Covalent posttranslational modification is an essential cellular regulatory mechanism by which the activity of proteins can be controlled. Advances in mass spectrometry made it possible for Choudhary et al. to assess the prevalence of lysine acetylation throughout the whole proteome. Acetylation is much more widespread than previously appreciated and occurs on proteins participating in all sorts of biological functions. Acetylation can influence susceptibility of proteins to phosphorylation and occurs frequently on enzymes that control the modification of other proteins by covalent ubiquitination and on proteins that form large macromolecular complexes. The findings also help to characterize the actions of lysine deacetylase inhibitors, which have shown clinical promise in treatments for cancer.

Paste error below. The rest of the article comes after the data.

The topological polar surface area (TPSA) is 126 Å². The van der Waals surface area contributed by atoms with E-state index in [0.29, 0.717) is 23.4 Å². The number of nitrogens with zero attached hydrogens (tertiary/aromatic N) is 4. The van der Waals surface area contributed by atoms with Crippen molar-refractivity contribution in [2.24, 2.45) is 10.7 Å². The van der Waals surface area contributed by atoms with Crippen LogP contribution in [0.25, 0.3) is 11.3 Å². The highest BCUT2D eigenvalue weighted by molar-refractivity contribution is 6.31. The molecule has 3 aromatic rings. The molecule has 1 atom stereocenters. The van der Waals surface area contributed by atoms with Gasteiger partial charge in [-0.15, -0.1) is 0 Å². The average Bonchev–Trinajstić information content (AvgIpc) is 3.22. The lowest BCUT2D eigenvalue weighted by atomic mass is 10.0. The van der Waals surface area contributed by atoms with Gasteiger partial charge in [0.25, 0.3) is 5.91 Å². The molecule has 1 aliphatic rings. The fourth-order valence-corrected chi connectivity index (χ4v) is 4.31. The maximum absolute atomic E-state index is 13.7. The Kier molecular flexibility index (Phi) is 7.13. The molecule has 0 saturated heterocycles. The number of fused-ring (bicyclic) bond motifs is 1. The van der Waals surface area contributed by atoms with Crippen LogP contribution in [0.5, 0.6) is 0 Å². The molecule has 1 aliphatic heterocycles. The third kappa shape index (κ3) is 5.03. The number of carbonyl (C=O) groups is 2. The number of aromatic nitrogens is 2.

C. Choudhary, C. Kumar, F. Gnad, M. L. Nielsen, M. Rehman, T. C. Walther, J. V. Olsen, M. Mann, Lysine acetylation targets protein complexes and co-regulates major cellular functions. Science 325, 834–840 (2009). [Abstract] [Full Text]